This was a strange one, caused in part by the difference in culture between the UK and the US. I can’t imagine any situation where a British family would immediately send a pregnant child to a third world country as a punishment for getting pregnant, AND expect her to give birth where health care is non-existent in some places, but in America I’m prepared to believe it. So suspend any doubts and go with it.
I really enjoyed this book because it was so unusual. The author wasn’t afraid to make her main character a little aloof and impetuous. Although I felt sorry for Ida, I couldn’t deeply relate to her because I’m a middle-aged English woman, not an American teen. I felt as if I were observing from the outside, rather than in her head. That being said, I was completely convinced by her character, and by that of the African characters playing their parts, especially Omo, Lev’s wonderful grandmother.
Poor Ida, though. Whilst grieving for her best friend, who’s untimely death casts a constant long shadow, she’s basically tricked into keeping the baby after her one-night-stand promises to support her, then reneges on the deal after it’s too late to terminate. She’s bullied at school by girls who should know better, because of her situation. Then her parents decide the best course of action is to send her to Africa (I’m not entirely sure where, exactly) and let them deal with the problem. No wonder she’s prickly a lot of the time.
Lev was hotness personified, but his attitude raised a lot of red flags for me. He was a polarising character. You’ll either love him or hate him for his controlling, even manipulative, behaviour, as he leads on another woman (Baba) in order to guilt-trip Ida to doing what he wants.
Engen, Ida’s closest friend, was a wounded soul, hurting from the loss of his best friend and seeing a more powerful adversary move in on the girl he loved. His awkwardness, anger and the silly games this love triangle played were incredibly convincing, as well as frustrating. I wanted to bang their heads together. This felt totally REAL. Lord, I’m glad I no longer have teenagers!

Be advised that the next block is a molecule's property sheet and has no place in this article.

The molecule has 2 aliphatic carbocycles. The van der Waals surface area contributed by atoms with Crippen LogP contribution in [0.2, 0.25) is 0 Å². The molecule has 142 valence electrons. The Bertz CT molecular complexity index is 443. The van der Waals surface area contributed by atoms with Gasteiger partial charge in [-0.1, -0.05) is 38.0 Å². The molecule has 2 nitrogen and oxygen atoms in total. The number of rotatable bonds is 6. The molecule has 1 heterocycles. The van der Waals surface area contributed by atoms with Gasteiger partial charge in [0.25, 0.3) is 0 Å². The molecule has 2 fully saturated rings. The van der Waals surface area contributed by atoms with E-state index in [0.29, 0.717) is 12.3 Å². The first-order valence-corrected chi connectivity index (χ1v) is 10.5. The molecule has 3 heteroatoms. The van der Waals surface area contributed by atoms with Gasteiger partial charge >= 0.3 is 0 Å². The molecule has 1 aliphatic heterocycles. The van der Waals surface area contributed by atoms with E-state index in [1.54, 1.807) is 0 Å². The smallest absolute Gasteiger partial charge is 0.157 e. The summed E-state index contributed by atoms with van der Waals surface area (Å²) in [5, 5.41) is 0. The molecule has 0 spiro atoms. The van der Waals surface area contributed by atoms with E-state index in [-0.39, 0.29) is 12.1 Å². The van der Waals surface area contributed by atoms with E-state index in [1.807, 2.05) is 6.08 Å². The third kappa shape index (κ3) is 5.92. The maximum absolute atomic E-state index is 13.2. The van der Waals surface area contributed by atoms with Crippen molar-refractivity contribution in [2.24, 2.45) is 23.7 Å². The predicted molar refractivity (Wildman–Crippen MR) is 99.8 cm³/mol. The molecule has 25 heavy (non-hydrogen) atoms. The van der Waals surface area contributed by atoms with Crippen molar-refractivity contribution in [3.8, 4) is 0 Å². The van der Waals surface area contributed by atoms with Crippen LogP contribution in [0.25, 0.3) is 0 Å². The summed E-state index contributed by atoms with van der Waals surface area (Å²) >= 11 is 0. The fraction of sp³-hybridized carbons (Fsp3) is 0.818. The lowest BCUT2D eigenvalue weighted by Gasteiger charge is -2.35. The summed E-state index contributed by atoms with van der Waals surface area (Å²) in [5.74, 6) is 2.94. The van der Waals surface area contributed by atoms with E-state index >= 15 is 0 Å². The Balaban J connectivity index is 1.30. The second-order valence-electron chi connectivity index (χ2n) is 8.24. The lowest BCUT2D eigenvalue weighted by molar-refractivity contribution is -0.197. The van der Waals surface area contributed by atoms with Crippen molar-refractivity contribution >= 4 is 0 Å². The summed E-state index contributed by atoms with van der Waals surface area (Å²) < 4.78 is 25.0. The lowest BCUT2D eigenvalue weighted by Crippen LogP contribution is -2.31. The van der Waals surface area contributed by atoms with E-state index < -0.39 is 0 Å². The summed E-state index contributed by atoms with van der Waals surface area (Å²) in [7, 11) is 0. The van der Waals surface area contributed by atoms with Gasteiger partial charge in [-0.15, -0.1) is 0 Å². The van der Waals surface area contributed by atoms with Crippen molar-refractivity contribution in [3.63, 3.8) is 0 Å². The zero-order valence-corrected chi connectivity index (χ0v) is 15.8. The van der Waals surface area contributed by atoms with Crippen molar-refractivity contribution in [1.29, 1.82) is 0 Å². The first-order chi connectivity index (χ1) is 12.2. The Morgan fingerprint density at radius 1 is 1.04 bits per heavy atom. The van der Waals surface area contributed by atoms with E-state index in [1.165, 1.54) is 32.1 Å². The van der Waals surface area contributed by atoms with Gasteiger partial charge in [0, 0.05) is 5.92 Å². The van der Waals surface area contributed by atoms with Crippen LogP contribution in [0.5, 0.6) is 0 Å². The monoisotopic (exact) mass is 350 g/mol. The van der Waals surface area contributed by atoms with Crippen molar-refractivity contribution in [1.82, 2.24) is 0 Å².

Finally, I think this is a well-written YA story, with two hot male leads and a sullen female protagonist, not dissimilar to Twilight but without the sparkly vamps and wolf shifters. There is a sizzling undercurrent of lust and jealousy rippling through the story – cleverly done as there are no overtly sexy scenes. This story ends on a cliffhanger but the next two books are already out, so if you enjoy this book, you can immediately continue the series. Be prepared to wait to see who Ida chooses in the end.
Ida and Engen’s 13-year-old friendship is altered when the death of their friend comes between them. Engen, guilt-ridden over Janelle’s passing, has become violent. Ida, in her grief, attempts to fill the loss with a one-night stand, which leaves her pregnant. As punishment, their parents force them to join a program called Youth of America Help a Nation, and they are sent to Africa on work assignments.
Enter Lev Rosen, Ida’s irresistible boss at the orphanage where she’s been appointed. Lev has his own connection with Ida, although she doesn’t know it yet. Engen hoped the time away would give him the courage to finally tell Ida his true feelings for her, but how can he do that now that she is getting closer to Lev?
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